How to enjoy music when you do it for a living

Like many young musicians and creatives, I always dreamed of being able to play my instrument for a living one day. Well two years ago, this dream came to fruition. I started playing keys for various different bands, writing scores for some indie films and also teaching keyboard to a few students.

This has now steadily progressed to turning into a semi full time job alongside my university studies. I have had great experiences and performed alongside some pretty prestigious artists and don’t get me wrong, I don’t regret a single second, however, there has also been times when I’ve wanted to flat out quit. This has been down to purely not enjoying Music, I’m sure some of you can relate to this, thankfully, I’ve found various ways of being able to do what I love for work and also get pleasure out of it. I am going to share these ways with you today:

1) Play music that you enjoy

We all know what its like having to play music that we hate in order to make ends meet. I’ve done it more times than I can count and its really not beneficial to you or the artist you’re working with/for. So if you can afford to, make sure to say yes to projects that excite you on a musical and personal level, that way your client will always get the best out of you and you will always enjoy going to work.

2) Try and play as many different genres of music as you can

As a session musician, I’m lucky to be able to be involved in several different musical genres. This includes: general covers, acoustic singer-songwriter, Folk rock and progressive rock. I have always felt that being in a singular band playing the same genre every weekend can get rather stale pretty quickly, thus causing you to fall out of love with it, something every musician wanting a long-lasting career should avoid.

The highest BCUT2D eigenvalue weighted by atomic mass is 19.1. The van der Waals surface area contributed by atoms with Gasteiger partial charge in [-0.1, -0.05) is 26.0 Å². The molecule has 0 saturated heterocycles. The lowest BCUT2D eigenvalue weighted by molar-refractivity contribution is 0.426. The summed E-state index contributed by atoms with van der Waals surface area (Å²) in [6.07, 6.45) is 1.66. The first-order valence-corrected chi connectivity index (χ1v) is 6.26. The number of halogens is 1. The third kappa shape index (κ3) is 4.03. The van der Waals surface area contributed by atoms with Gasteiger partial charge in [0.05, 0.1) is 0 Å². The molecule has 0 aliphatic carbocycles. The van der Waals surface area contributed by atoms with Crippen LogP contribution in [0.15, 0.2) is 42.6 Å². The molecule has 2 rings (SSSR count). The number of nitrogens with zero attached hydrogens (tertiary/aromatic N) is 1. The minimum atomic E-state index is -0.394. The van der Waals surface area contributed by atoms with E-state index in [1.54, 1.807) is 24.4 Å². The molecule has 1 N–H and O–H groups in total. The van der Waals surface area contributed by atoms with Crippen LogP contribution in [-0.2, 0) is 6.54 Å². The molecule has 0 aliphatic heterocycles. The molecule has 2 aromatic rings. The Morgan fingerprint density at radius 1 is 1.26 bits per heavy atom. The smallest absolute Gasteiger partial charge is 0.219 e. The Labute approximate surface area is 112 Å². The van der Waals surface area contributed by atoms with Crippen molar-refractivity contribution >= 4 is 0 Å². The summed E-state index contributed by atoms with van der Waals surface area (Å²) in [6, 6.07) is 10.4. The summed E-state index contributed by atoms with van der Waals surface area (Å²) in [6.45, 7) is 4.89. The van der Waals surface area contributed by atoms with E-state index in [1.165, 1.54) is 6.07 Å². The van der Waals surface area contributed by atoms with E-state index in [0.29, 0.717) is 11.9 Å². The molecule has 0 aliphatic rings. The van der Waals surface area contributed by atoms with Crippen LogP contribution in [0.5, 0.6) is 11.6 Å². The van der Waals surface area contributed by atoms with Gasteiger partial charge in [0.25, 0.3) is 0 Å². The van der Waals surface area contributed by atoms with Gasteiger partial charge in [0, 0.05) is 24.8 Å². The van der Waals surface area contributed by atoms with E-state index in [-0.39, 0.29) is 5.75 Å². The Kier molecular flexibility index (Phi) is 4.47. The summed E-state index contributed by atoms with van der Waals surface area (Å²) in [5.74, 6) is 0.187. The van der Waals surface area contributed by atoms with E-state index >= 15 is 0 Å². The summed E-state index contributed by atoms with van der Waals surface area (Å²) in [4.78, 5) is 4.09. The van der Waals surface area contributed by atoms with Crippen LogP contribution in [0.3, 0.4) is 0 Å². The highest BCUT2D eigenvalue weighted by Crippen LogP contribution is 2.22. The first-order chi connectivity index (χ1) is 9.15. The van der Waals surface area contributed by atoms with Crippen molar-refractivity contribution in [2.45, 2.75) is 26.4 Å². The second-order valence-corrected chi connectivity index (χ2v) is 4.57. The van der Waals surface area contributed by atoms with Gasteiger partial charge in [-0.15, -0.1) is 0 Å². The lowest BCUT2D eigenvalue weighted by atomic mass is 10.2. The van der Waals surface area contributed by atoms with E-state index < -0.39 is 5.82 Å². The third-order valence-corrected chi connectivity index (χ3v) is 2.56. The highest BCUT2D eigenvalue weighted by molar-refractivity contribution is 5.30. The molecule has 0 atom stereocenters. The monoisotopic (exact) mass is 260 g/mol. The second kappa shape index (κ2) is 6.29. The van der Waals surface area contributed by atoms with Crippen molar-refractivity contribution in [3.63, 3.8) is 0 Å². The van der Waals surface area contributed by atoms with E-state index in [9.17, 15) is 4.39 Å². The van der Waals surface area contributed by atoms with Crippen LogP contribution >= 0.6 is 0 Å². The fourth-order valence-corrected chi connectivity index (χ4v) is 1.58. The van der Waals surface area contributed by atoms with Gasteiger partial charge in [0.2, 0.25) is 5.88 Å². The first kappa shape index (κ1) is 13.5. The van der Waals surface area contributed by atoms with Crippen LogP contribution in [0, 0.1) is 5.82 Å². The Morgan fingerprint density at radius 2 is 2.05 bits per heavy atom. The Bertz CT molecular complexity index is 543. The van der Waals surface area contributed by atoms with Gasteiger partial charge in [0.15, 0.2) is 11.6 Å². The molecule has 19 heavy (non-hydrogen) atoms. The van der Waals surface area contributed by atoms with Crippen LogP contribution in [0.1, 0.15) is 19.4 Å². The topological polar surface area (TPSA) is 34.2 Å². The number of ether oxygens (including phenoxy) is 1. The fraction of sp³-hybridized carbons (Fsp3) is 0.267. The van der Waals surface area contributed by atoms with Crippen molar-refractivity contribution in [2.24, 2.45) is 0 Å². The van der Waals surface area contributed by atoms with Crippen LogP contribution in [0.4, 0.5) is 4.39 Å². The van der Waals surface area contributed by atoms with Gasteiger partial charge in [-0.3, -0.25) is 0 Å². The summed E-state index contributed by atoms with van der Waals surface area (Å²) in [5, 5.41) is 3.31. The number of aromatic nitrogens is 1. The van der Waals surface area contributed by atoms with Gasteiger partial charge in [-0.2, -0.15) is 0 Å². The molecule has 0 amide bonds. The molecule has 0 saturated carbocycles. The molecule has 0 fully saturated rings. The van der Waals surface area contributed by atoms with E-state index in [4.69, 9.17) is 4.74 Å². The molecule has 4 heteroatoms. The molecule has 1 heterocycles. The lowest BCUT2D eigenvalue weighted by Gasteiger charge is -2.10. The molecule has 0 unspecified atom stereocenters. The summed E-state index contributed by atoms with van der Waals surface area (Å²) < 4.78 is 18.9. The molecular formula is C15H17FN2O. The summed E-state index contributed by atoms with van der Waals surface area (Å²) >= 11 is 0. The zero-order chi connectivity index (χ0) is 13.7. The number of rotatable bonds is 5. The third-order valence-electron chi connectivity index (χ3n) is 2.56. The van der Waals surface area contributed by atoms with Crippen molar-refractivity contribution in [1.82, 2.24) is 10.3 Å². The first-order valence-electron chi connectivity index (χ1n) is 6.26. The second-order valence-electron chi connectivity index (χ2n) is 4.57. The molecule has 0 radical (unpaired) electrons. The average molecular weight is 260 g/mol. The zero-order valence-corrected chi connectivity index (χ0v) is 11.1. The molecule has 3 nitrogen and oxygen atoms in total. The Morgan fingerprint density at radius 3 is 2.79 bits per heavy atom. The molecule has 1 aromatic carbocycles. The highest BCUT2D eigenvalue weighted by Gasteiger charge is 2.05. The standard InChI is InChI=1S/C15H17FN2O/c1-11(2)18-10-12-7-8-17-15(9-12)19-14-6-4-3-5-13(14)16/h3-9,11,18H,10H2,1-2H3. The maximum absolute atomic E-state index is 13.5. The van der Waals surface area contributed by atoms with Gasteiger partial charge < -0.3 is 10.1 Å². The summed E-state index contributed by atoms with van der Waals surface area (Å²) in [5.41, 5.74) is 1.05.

3) Get along to some local jam nights!

This is one thing I never have done enough of and definitely something I’m glad to be doing more of! I’ve recently started attending a jam night at The Bull in Colchester every Tuesday night after uni and its definitely one of the best things I’ve done! I think that giving yourself the chance to play freely with other musicians without the constraint of charts or a click track in your ears is a brilliant way to not only meet and network with different instrumentalists but also a chance to play whatever you want for a change!

4) Go to some gigs!

Us musicians spend so much of our time on stage that we sometimes forget how much fun it is being a member of the audience! I’ve always done my best to go out on my nights off and support my friends in local bands, this is the only way to keep local music and local venues alive after all!

Follow these four pieces of advice and I can pretty much promise you that you will all enjoy your music a lot more!

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